Keeper suffered from depression for several years. Shortly before the shooting, he was diagnosed with posttraumatic stress, his wife was diagnosed with fibromyalgia, and one of his other children was diagnosed with autism. He was feeling "really depressed." Although he had been taking antidepressant, antianxiety, and other medications, he stopped taking the medications a week prior to the shooting because he wanted to feel normal.

Keeper told B. about the fishing trip about two weeks before the shooting. He thought he also told Jennifer about it. Throughout the day of the shooting, Keeper felt very depressed. He yelled at Jennifer and B. on the telephone because he was frustrated and believed Jennifer and Matthew were telling B. not to go on the fishing trip with him.

Prior to going over to Jennifer's house, Keeper picked up Callihan to make sure nothing would happen. While driving to Jennifer's house, Keeper told Callihan that Matthew "better not get in his face." Although Jennifer had already told Keeper that B. would not be going on the fishing trip, Keeper thought she would change her mind if he went to her house.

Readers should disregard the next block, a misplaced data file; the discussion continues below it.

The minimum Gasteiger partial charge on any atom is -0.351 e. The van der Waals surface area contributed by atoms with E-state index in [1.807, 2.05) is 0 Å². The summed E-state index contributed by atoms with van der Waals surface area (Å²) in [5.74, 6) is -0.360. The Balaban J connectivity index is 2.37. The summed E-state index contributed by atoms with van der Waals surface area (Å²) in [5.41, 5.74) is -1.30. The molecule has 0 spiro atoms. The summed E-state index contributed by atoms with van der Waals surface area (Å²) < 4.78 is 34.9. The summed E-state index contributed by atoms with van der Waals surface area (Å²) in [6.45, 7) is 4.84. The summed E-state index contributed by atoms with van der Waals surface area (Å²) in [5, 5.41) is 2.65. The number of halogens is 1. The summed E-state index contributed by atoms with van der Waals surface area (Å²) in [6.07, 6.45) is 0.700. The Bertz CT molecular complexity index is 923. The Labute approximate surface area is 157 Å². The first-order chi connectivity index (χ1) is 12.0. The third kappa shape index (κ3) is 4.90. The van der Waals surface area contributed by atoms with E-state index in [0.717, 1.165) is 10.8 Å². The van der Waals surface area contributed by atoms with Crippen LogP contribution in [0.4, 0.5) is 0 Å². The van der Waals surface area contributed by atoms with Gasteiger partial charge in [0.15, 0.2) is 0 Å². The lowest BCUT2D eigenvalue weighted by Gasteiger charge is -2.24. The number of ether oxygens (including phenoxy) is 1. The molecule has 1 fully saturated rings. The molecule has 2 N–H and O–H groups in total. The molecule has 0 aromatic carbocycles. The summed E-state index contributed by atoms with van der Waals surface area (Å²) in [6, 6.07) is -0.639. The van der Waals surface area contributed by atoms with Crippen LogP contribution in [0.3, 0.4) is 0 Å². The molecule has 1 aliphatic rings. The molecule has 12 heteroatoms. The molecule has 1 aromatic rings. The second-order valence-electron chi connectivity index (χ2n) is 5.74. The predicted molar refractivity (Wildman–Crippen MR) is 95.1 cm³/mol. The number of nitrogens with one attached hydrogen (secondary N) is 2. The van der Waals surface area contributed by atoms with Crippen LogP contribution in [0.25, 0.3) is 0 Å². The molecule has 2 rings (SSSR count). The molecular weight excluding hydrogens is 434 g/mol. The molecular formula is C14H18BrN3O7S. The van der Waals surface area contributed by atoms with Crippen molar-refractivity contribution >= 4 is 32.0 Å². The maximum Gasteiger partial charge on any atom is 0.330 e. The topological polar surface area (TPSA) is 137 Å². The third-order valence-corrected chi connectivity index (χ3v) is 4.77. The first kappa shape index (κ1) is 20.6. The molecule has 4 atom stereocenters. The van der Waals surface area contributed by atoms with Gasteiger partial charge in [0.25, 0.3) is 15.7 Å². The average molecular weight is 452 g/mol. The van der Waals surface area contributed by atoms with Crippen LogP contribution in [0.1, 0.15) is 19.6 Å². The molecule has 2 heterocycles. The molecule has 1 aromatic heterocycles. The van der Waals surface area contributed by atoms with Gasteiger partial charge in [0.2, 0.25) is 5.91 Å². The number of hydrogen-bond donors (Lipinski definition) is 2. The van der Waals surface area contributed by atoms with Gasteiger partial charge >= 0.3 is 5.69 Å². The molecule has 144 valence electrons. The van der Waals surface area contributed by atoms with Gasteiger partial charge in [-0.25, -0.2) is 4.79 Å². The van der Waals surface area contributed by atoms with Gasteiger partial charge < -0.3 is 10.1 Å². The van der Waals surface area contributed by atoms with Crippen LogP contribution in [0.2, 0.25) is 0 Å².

About a month earlier, Keeper found a case while cleaning out a garage. Thinking it contained tools, he put the case in his van. Earlier on the day of the shooting, Keeper opened the case for the first time and discovered it contained a gun. Keeper kept the gun in the van because he did not want it inside his house around his other children.

When Keeper arrived at Jennifer and Matthew's house, he put the gun in his pants pocket because he did not want B. to be near it. Keeper did not intend to use the gun.

After the babysitter told Keeper that B. was not there, Keeper returned to his car intending to wait a few minutes before going home. When he noticed Jennifer, he approached her and she told him B. did not want to go with him. He insisted on seeing B. and yelled at Jennifer.

Matthew got out of the car and told Keeper that B. was not going with him. Keeper told Matthew the matter did not concern him and Matthew yelled back that B. was not going anywhere because Matthew "pa[id] for his stuff, clothes and everything." Matthew threatened and pushed Keeper.